There are many paths to the same goal

My college classical piano teacher, Leonard Seeber, knew how each student needed to practice at any given time. At our first lesson, Mr. Seeber asked me about my musical background and listened to me play a few pieces.

I’ll never forget what he then said.

He told me that I was talented and had the potential to get to a new level of playing during my freshman year. In order to accomplish this, he thought that I’d benefit from learning lots of pieces in a wide variety of styles. But here’s the clincher: he didn’t want me to practice any of them to “perfection.” “Learn each one to about 80 or 90%, and then move on,” he said.

I had never heard of anyone practicing this way before. After all, piano students typically work on their pieces until they can play them flawlessly. And here was my new teacher recommending that I don’t learn my music perfectly.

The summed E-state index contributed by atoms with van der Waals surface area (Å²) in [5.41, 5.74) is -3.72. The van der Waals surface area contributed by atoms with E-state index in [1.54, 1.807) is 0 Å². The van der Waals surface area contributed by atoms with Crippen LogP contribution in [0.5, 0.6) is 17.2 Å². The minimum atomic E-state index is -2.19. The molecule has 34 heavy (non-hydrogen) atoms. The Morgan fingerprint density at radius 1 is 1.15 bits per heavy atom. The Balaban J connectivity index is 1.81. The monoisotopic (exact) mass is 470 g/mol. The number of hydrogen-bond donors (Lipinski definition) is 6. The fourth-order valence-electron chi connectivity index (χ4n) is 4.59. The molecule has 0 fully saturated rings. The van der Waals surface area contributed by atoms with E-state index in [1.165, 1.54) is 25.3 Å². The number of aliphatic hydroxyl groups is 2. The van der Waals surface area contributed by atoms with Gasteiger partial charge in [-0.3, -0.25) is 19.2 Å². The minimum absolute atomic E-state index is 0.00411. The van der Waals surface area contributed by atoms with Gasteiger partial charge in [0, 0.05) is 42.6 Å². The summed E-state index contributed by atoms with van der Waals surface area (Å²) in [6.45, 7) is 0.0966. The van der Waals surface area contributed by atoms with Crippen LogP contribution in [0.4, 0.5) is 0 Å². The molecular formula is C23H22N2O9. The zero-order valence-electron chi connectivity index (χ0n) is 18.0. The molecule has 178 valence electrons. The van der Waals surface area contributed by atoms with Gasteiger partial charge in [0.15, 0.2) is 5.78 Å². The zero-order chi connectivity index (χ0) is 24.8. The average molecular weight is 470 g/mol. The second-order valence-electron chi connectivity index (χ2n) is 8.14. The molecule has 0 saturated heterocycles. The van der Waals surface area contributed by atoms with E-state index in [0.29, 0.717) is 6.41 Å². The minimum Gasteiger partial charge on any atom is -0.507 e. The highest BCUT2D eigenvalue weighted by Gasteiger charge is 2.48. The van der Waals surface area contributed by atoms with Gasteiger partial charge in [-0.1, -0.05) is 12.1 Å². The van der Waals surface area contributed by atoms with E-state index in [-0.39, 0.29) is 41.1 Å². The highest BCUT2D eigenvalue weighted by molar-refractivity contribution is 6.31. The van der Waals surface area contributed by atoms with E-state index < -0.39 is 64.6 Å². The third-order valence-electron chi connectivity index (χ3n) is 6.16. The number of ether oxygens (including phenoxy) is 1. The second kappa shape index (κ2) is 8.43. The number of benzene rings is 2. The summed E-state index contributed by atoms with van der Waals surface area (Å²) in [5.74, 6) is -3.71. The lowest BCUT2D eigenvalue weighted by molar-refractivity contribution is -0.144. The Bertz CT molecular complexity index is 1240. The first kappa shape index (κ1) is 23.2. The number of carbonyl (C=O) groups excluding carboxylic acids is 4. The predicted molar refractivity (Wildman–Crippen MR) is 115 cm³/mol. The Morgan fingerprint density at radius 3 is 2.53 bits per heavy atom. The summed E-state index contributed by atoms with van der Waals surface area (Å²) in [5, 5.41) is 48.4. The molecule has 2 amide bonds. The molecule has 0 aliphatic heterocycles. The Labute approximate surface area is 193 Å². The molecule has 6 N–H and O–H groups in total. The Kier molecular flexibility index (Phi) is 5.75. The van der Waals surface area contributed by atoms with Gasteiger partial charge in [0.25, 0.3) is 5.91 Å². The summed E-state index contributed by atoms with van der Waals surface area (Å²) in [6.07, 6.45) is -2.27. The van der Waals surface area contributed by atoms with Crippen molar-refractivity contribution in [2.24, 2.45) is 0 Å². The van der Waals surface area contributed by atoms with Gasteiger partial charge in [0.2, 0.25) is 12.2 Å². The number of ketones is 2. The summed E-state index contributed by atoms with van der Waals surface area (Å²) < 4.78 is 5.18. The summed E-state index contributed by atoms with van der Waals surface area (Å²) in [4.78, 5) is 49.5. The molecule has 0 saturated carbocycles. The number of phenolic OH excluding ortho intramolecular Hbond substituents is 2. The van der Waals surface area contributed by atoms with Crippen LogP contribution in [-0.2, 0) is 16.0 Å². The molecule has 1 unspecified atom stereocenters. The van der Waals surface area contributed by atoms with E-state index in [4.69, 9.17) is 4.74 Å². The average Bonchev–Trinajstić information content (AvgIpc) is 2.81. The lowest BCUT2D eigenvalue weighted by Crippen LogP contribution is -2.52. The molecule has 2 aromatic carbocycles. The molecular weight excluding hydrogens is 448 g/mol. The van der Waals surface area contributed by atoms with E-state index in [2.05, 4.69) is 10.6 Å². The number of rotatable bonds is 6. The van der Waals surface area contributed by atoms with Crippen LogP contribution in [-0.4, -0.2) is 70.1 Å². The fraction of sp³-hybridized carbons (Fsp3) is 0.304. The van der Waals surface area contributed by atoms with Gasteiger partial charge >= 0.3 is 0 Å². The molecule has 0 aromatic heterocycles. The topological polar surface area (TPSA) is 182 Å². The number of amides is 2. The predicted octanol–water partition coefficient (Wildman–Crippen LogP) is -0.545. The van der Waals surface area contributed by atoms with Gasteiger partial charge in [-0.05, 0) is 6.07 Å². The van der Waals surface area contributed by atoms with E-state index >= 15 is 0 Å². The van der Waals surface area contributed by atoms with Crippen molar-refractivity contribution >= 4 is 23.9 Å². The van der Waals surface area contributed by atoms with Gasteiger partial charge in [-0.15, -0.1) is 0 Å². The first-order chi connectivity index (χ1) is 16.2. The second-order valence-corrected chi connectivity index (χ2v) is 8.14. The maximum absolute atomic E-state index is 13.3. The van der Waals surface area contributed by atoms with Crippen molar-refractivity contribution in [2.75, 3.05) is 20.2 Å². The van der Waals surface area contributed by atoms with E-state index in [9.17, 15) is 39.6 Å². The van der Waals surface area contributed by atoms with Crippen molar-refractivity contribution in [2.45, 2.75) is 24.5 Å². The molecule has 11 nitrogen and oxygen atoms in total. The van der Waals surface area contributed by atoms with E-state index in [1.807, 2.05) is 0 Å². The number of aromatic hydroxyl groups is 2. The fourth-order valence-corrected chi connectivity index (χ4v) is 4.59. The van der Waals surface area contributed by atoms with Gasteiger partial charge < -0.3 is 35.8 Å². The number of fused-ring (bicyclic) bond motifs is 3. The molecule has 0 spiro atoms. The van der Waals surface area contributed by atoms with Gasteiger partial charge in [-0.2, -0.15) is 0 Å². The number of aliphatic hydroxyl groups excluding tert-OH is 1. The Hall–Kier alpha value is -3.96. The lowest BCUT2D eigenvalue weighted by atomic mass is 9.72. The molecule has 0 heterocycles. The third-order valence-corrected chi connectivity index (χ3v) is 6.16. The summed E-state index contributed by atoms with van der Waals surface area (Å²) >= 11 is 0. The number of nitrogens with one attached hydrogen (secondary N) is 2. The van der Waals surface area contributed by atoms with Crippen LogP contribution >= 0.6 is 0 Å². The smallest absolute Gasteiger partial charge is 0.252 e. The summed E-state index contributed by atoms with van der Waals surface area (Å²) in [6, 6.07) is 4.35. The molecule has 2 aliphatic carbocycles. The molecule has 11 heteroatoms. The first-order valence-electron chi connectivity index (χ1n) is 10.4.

But I felt that Mr. Seeber knew what he was doing. My musical background, being at that time mostly in rock and jazz, was different than that of his other students. He was working on instinct here, and perhaps also from experience with one or two previous students.

I trusted him and followed his advice.

That year, I learned a bunch of Bach 2-part Inventions, Prokofiev’s “Tales of the Old Grandmother,” some Grieg lyric pieces, and many other short piano works. I ended up playing more pieces than probably any other piano student at my school that year, but only one or two of the pieces to “performance quality.”

And it worked!

A year later I was indeed “at a whole new level,” and was ready for the standard piano repertoire. I learned sonatas by Haydn, Mozart and Beethoven, and felt right at home with the other classical piano students, despite the fact that they all had more early classical training than I had.

Mr. Seeber knew something special: there are many paths to the same goal.

What is your musical goal? How are going to get there?

Here are some free piano improv lessonsGood luck with your music!

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